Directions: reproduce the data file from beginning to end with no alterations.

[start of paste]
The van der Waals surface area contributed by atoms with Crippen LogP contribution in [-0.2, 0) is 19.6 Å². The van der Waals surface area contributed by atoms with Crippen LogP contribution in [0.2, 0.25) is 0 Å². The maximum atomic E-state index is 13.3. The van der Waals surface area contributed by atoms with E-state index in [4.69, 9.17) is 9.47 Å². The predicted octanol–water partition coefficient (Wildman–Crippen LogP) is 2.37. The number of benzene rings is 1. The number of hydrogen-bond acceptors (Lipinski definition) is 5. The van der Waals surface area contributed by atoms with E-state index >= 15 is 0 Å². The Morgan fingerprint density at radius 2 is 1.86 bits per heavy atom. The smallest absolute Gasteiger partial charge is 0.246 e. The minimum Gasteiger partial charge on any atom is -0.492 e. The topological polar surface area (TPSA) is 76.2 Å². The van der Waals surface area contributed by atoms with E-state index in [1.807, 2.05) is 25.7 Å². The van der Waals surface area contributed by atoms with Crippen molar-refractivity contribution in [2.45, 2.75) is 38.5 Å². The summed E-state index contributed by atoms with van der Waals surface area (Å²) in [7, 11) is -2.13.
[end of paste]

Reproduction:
The van der Waals surface area contributed by atoms with Crippen LogP contribution in [-0.2, 0) is 19.6 Å². The van der Waals surface area contributed by atoms with Crippen LogP contribution in [0.2, 0.25) is 0 Å². The maximum atomic E-state index is 13.3. The van der Waals surface area contributed by atoms with E-state index in [4.69, 9.17) is 9.47 Å². The predicted octanol–water partition coefficient (Wildman–Crippen LogP) is 2.37. The number of benzene rings is 1. The number of hydrogen-bond acceptors (Lipinski definition) is 5. The van der Waals surface area contributed by atoms with E-state index >= 15 is 0 Å². The Morgan fingerprint density at radius 2 is 1.86 bits per heavy atom. The smallest absolute Gasteiger partial charge is 0.246 e. The minimum Gasteiger partial charge on any atom is -0.492 e. The topological polar surface area (TPSA) is 76.2 Å². The van der Waals surface area contributed by atoms with E-state index in [1.807, 2.05) is 25.7 Å². The van der Waals surface area contributed by atoms with Crippen molar-refractivity contribution in [2.45, 2.75) is 38.5 Å². The summed E-state index contributed by atoms with van der Waals surface area (Å²) in [7, 11) is -2.13.